How to Boost Your Productivity By Taking a Break

Work-life balance is a popular topic among Human Resource leaders and career-minded professionals alike, but how do you know when you need more life and less work?

According to some telltale signs that a break is just what you need include irritability, lack of focus, and constant mistakes happening that you normally wouldn’t make. However, not all breaks are created equal. In particular, breaks that boost productivity require both psychological detachment and positive emotional experiences according to Dr. Larissa Barber of Psychology Today.

That explains why you can take a long weekend trip to visit family but come back feeling completely drained. Planning out a break may seem counter-intuitive but I’ve found it to help increase my productivity before and after the break, allow me to relax during the break, and prevent me from staying in bed all day. Vacations, staycations, playcations, and short breaks are all effective methods to breaking according to

Let’s explore how to make the most of out your next big, or small, break.


The first tip of any vacation is to travel within your means. In other words, do not vacation via credit card. If stress relief is your aim, the last thing you want to come home to is a sky-high credit card bill. Start small with road trips and then expand to international getaways with what you can afford.

Also, plan out just 50-75% of your day depending on how adventurous and spontaneous you are. Chances are some things may take longer than you expected and you may find an attraction where you want to spend more time.

It’s a good idea to include some form of relaxation like swimming, yoga, and meditation.

Speaking of relaxation, if you’re going with family or friends plan activities that you all can do separately. Sometimes the environmental noise of a small crowd can become stressful during the vacation. If you find the group meshes well, minimize that alone time. Conversely, if you find the group bickering constantly, up your alone time or find someone that you can be at peace with for the next few days.

Lastly, try to maintain your sleep schedule if at all possible. The less jet lag you have to deal with on your way back, the better!


Despite its name, I don’t recommend staying in bed. Chances are if you stay in bed, you’ll find yourself constantly falling asleep which may cause a disruption to your circadian rhythm, also known as your body’s natural sleep pattern.

At the same time, resist the urge to clean your house or spend the entire day plugged into the TV or social media. Use this opportunity to take a trip to the spa, enroll in a yoga class for the day, or pamper yourself at home for a budget-friendly staycation.

A staycation is a great opportunity to get some alone time, so try to do this one solo. You’ll be more connected than ever and will have had an opportunity to reconnect creatively.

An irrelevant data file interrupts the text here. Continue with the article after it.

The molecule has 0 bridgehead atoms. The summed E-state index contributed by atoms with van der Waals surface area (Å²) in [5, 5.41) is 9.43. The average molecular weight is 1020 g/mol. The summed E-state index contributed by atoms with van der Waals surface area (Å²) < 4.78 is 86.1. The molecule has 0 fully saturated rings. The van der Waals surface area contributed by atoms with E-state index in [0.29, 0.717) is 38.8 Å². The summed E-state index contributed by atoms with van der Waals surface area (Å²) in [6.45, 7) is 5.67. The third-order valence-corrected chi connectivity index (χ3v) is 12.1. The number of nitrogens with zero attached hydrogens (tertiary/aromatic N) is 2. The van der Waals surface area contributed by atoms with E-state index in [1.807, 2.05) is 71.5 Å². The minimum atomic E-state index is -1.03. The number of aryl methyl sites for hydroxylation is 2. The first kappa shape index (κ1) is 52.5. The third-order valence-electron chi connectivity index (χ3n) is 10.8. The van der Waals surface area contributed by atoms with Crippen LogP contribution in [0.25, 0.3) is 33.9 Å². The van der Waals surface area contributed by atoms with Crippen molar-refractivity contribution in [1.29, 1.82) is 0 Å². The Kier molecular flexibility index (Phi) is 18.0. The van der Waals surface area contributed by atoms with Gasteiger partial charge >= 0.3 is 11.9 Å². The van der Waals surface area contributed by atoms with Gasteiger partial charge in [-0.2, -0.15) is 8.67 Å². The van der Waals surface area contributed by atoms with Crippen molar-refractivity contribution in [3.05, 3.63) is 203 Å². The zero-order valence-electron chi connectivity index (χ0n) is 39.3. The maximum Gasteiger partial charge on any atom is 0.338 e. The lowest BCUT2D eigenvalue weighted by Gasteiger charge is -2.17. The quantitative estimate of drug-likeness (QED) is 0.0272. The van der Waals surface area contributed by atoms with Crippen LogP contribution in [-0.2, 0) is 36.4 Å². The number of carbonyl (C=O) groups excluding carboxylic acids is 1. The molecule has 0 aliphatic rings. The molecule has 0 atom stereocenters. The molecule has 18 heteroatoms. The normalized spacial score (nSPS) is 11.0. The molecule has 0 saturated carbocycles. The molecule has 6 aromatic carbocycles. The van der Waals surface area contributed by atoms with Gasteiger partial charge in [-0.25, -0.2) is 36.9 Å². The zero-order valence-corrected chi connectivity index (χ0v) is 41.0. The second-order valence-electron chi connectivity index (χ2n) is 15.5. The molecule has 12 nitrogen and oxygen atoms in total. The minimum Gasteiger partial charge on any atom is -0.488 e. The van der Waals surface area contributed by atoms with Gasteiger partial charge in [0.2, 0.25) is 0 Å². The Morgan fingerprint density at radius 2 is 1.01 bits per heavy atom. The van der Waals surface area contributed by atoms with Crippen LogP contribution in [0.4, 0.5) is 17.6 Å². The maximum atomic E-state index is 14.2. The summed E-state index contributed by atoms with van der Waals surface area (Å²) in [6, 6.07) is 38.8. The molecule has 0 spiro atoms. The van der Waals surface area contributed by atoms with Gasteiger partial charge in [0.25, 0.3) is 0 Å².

A cousin to staycation, a playcation involves finding an activity you either enjoy or have been dying to try. Conversely, playcations are a great opportunity to plan a day out with a friend, child, or significant other. It’s a great idea to go for a morning or afternoon activity so that you aren’t rushing home to get ready for the next workday and allows you to wake up the next morning for work refreshed.

If you are doing something active remember to bring essentials like bug spray, sunscreen, and medications to ensure your playcation doesn’t turn into a trip to the emergency room.

Short Breaks

If you’re in the early stages of your career, vacation days may not be a realistic option for you. In those cases, I recommend taking frequent short breaks throughout the day to ensure you’re at your best.

During your break, close all your email tabs down to decrease the amount of sensory overload you’re experiencing. Also, step away from your computer and take a moment to chat with a coworker about how their weekend went, or how their dog is doing, or if they’ve seen the latest Marvel movie.

Don’t use this time to participate in office gossip since it can be very damaging to your career and creates negative emotions, preventing the key element of a positive emotional experience from happening. If you’re really feeling overwhelmed. Take a trip around the cubicle and perform a few breathing exercises to minimize the anxiety.

No matter which break you take, if you’re strategic about how you do it you’ll come back refreshed and ready to tackle the next endeavor. Don't allow yourself to be overwhelmed by trying to power through. Taking a step back may be exactly what you need. and before you know it you'll be ahead of the game and ready to take on the next big project.

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